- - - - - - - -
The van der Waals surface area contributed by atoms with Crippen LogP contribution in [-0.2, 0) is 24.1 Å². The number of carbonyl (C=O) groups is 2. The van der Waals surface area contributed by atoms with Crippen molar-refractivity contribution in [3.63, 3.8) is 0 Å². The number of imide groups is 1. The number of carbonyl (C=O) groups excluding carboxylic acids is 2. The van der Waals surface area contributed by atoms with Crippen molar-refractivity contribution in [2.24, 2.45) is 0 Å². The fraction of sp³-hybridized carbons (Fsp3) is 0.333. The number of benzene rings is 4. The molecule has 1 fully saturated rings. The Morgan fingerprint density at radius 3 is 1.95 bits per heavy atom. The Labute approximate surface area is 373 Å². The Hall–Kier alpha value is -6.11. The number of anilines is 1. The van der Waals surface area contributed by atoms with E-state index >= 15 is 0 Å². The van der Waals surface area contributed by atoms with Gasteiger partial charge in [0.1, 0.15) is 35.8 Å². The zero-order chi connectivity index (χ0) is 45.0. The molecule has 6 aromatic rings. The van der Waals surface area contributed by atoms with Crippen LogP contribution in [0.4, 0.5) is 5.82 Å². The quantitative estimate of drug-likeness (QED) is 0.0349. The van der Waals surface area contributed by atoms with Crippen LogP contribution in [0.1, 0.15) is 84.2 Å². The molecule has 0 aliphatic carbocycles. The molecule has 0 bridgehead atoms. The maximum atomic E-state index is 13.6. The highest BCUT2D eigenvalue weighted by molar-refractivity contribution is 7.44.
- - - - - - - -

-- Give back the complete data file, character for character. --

The van der Waals surface area contributed by atoms with Crippen LogP contribution in [-0.2, 0) is 24.1 Å². The number of carbonyl (C=O) groups is 2. The van der Waals surface area contributed by atoms with Crippen molar-refractivity contribution in [3.63, 3.8) is 0 Å². The number of imide groups is 1. The number of carbonyl (C=O) groups excluding carboxylic acids is 2. The van der Waals surface area contributed by atoms with Crippen molar-refractivity contribution in [2.24, 2.45) is 0 Å². The fraction of sp³-hybridized carbons (Fsp3) is 0.333. The number of benzene rings is 4. The molecule has 1 fully saturated rings. The Morgan fingerprint density at radius 3 is 1.95 bits per heavy atom. The Labute approximate surface area is 373 Å². The Hall–Kier alpha value is -6.11. The number of anilines is 1. The van der Waals surface area contributed by atoms with E-state index >= 15 is 0 Å². The van der Waals surface area contributed by atoms with Gasteiger partial charge in [0.1, 0.15) is 35.8 Å². The zero-order chi connectivity index (χ0) is 45.0. The molecule has 6 aromatic rings. The van der Waals surface area contributed by atoms with Crippen LogP contribution in [0.4, 0.5) is 5.82 Å². The quantitative estimate of drug-likeness (QED) is 0.0349. The van der Waals surface area contributed by atoms with Crippen LogP contribution in [0.1, 0.15) is 84.2 Å². The molecule has 0 aliphatic carbocycles. The molecule has 0 bridgehead atoms. The maximum atomic E-state index is 13.6. The highest BCUT2D eigenvalue weighted by molar-refractivity contribution is 7.44.